Modern Healthcare analyzed the finances, charity care and other community benefits for 1,807 not-for-profits that operate hospitals with data provided by GuideStar, a not-for-profit that collects, analyzes and publishes information on the charitable sector.
How we did our research
GuideStar, based in Williamsburg, Va., receives data reported on the Internal Revenue Service Form 990, the yearly tax return for not-for-profits, from the federal tax agency. Jose Fernandez, director of the GuideStar Exchange, said data received from the IRS is checked for accuracy once by computer and twice by humans. Modern Healthcare also checked anomalous numbers against the actual tax forms.
Starting in tax year 2009, the IRS required hospitals to complete a separate questionnaire included in the Form 990, known as Schedule H. (The prior year, nearly all reporting on Schedule H was voluntary.) Schedule H asks for information on charity care, community benefits and other operating expenses.
The Form 990 Schedule H must be completed by any organization that operates a hospital, but not necessarily for each hospital. The disclosure must be completed for each not-for-profit with an employer identification number; more than one hospital can share a single employer ID number. That means that some Schedule H forms will include data for more than one hospital. It also means that Modern Healthcare's analysis includes at least 1,807 hospitals, but potentially more.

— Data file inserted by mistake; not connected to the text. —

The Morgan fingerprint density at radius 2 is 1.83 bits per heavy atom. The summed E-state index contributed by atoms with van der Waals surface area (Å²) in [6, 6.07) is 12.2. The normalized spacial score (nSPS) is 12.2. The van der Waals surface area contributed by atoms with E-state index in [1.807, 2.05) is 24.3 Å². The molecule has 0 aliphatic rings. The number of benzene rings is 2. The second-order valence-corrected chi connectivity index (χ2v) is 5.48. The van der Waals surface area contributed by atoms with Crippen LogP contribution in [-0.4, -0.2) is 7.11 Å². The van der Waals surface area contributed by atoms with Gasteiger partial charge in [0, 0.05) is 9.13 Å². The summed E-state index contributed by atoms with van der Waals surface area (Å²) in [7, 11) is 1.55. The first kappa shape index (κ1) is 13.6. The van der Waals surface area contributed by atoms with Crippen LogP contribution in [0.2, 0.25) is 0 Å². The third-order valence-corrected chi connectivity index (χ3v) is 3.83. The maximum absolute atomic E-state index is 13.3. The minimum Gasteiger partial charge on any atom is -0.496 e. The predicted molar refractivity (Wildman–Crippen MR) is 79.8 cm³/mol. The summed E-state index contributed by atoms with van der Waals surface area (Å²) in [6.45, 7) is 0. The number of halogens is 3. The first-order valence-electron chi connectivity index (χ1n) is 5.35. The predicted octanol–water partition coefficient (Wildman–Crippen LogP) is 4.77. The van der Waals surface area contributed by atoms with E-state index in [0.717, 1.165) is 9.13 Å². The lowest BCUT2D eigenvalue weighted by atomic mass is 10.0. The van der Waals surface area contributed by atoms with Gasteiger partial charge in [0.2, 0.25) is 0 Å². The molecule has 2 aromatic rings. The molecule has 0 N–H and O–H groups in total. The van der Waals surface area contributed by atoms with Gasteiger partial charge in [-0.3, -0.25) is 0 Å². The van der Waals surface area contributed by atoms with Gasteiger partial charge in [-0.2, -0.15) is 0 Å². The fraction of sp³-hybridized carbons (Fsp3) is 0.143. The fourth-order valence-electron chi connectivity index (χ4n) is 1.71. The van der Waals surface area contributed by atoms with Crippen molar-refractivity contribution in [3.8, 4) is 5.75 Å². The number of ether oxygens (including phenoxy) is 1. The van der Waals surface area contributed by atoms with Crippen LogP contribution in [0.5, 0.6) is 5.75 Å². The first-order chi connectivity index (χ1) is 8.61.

Neither GuideStar nor the IRS was able to provide the total number of U.S. not-for-profits expected to file a Schedule H. It is unclear how many are missing from Modern Healthcare's analysis.
Another discrepancy in the data underscores the confusion that comes with any new endeavor. IRS Schedule H instructions ask hospitals to subtract unpaid medical bills, known as bad debt, from equations as hospitals calculate community benefits, explained Keith Hearle, founder and president of Verite Healthcare Consulting. It appears that some hospitals did not. We chose to report the figures contained in the form, which are the public record of hospital community benefits.
Finally, some hospitals we contacted had simply made errors. For example, Lakeside Memorial Hospital in Brockport, N.Y., reported $133,351 of charity care in tax year 2009, which amounts to less than 1% of its total expenses.
Bridgett Reed, the hospital's chief financial officer and chief information officer, said an outside consulting firm misstated the figure on the tax filing, and the hospital's actual charity care for the year was $2.9 million, or 7.3% of total expenses. Reed said the hospital was establishing internal checks to confirm the accuracy of future disclosures.
—Melanie Evans and Joe Carlson
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